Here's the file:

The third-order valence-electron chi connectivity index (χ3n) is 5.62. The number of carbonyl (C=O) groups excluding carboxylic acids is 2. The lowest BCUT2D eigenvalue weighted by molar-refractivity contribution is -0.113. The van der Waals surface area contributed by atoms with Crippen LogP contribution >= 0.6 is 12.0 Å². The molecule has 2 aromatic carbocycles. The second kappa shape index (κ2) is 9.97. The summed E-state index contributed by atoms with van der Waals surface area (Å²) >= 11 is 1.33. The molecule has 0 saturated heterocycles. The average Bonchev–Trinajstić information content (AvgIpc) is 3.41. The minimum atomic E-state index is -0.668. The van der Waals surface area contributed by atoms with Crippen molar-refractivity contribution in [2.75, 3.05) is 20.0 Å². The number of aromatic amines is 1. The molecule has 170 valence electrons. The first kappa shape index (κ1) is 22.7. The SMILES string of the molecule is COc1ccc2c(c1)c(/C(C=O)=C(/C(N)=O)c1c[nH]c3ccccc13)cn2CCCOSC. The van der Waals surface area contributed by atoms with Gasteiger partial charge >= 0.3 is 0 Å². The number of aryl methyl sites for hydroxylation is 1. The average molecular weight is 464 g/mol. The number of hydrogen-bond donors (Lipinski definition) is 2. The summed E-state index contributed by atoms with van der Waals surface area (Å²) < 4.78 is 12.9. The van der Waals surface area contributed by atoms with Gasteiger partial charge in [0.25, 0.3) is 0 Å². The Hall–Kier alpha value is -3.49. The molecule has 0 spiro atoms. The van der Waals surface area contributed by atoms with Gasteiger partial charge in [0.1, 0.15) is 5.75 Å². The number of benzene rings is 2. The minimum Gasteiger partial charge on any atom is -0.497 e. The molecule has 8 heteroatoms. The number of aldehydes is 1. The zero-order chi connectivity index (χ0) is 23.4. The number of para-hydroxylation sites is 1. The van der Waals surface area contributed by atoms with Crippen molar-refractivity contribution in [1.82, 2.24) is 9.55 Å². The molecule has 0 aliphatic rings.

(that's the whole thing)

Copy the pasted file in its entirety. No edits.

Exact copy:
The third-order valence-electron chi connectivity index (χ3n) is 5.62. The number of carbonyl (C=O) groups excluding carboxylic acids is 2. The lowest BCUT2D eigenvalue weighted by molar-refractivity contribution is -0.113. The van der Waals surface area contributed by atoms with Crippen LogP contribution >= 0.6 is 12.0 Å². The molecule has 2 aromatic carbocycles. The second kappa shape index (κ2) is 9.97. The summed E-state index contributed by atoms with van der Waals surface area (Å²) >= 11 is 1.33. The molecule has 0 saturated heterocycles. The average Bonchev–Trinajstić information content (AvgIpc) is 3.41. The minimum atomic E-state index is -0.668. The van der Waals surface area contributed by atoms with Crippen molar-refractivity contribution in [2.75, 3.05) is 20.0 Å². The number of aromatic amines is 1. The molecule has 170 valence electrons. The first kappa shape index (κ1) is 22.7. The SMILES string of the molecule is COc1ccc2c(c1)c(/C(C=O)=C(/C(N)=O)c1c[nH]c3ccccc13)cn2CCCOSC. The van der Waals surface area contributed by atoms with Gasteiger partial charge >= 0.3 is 0 Å². The number of aryl methyl sites for hydroxylation is 1. The average molecular weight is 464 g/mol. The number of hydrogen-bond donors (Lipinski definition) is 2. The summed E-state index contributed by atoms with van der Waals surface area (Å²) < 4.78 is 12.9. The van der Waals surface area contributed by atoms with Gasteiger partial charge in [0.25, 0.3) is 0 Å². The Hall–Kier alpha value is -3.49. The molecule has 0 spiro atoms. The van der Waals surface area contributed by atoms with Gasteiger partial charge in [0.1, 0.15) is 5.75 Å². The number of benzene rings is 2. The minimum Gasteiger partial charge on any atom is -0.497 e. The molecule has 8 heteroatoms. The number of aldehydes is 1. The zero-order chi connectivity index (χ0) is 23.4. The number of para-hydroxylation sites is 1. The van der Waals surface area contributed by atoms with Crippen molar-refractivity contribution in [1.82, 2.24) is 9.55 Å². The molecule has 0 aliphatic rings.